“The country has a unique advantage in this endeavour due to its health technology innovation capability, geographical location, BRICS status, and nascent medical device and diagnostic expertise and success. South Africa faces tremendous challenges through disease burden, economic constraints and lack of skills availability. These challenges emphasize the potential value of developing the local medical device and diagnostic industry.
South Africa can develop its medical device and diagnostic industry if specific and aggressive actions are taken. Given the importance of governmental engagement in this process, success will be dependent upon strong disciplined political leadership. It is vital to the success of this initiative that this be driven from the ministerial level within government and it provides a pathway to the goals of the national development plan 2030.
To initiate this meaningful change, strategic alignment across key stakeholders is of primary importance as without this the task will be impossible. Critical impediments to the development of the local medical device and diagnostics industry need to be addressed. A robust local regulatory and quality system must be established and enforced. The public procurement system should give enhanced support to the local industry, and procurement must become transparent”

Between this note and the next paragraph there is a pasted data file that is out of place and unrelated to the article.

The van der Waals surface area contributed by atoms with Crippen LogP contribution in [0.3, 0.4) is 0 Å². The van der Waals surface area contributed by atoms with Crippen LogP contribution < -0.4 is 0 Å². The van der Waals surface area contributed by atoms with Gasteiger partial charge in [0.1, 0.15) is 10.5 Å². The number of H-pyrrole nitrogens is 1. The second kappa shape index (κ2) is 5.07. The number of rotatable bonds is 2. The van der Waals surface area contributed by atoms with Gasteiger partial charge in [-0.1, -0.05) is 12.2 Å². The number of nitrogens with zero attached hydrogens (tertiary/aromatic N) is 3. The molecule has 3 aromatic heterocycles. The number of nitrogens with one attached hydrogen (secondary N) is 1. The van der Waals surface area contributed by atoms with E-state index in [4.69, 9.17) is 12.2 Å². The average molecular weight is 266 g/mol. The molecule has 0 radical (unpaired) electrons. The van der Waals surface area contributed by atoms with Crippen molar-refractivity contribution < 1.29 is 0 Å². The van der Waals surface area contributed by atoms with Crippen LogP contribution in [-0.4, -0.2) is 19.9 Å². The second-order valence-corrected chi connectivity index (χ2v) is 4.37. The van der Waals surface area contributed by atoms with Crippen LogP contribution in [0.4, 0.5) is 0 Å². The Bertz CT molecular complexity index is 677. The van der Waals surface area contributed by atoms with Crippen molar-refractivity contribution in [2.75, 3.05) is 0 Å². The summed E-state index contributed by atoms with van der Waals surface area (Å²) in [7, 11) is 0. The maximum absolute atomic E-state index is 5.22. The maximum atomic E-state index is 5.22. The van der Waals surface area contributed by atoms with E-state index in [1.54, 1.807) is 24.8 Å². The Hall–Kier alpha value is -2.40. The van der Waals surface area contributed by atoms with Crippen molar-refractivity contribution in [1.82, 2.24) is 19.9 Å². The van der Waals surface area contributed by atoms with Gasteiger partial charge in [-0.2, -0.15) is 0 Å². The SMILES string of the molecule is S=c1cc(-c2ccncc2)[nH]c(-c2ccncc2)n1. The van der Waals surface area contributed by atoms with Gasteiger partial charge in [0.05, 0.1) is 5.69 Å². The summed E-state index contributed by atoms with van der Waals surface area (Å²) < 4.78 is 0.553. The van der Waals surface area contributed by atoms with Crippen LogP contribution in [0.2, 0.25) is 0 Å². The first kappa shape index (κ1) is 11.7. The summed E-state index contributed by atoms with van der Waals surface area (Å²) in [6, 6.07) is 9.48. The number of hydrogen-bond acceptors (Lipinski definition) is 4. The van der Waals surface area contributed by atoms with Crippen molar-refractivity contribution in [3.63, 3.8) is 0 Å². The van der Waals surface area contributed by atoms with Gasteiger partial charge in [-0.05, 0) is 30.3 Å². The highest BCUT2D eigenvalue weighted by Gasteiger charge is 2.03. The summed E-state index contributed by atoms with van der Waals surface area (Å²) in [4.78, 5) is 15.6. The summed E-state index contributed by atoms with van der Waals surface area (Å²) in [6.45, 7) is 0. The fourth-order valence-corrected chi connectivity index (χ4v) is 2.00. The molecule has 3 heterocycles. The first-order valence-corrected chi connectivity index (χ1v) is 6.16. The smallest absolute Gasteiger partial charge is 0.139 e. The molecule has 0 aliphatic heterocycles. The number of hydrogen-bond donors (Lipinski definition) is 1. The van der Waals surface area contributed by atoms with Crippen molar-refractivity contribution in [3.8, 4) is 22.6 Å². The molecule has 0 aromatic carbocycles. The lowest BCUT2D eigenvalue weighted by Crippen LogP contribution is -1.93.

The Department of Trade and Industry (The Dti), in collaboration with the Western Cape Government, established The Western Cape Medical Devices Cluster in 2017 to address this serious deficit on the balance sheet in SA’s healthcare sector. Given the vibrant medical technology manufacturing sector with 44% of all medical devices manufactured in the Western Cape and Gauteng at 41% (Deloitte 2014), the study also listed the barriers to entry and manufacturing in South Africa. These were
identified as the regulatory environment and government policies. Unfortunately, The Dti has failed to process the funding promised to The Western Cape Medical Devices Cluster.
In conclusion, South Africa’s Department of Trade and Industry and National Treasury have missed an opportunity to grow the local medical technology industry despite numerous studies undertaken by their own departments. The current procurement policies favour imported medical devices over locally manufactured products while there has been little financial support to entrepreneurs to manufacture basic medical devices.
The Minister of Trade and Industry needs to stimulate this critical sector of the economy by providing incentives for companies to invest in local manufacturing of these basic medical devices and then to purchase from them! A group of basic medical devices should be designated in terms of the procurement policy which will dramatically reduce our reliance on imports while also creating employment around the country. Aggressive actions are urgently needed to avoid a repeat of the current situation.
Perhaps one of the positives coming out of the COVID-19 pandemic will be a realisation that a vibrant medical device industry has the potential to make a significant and long-term contribution to the health of all South Africans, as well as contributing to a healthy economy.
Lindsay John Curran, Managing Director of VIVA Medical (Pty) Ltd, has over 40 years of experience in the local medical devices industry.
The views expressed in this article are my own and not those of the Western Cape Medical Devices Cluster (WCMDC) or the Medical Device Manufacturers of South Africa (MDMSA) or the South African Medical Technology Association of South Africa (SAMED).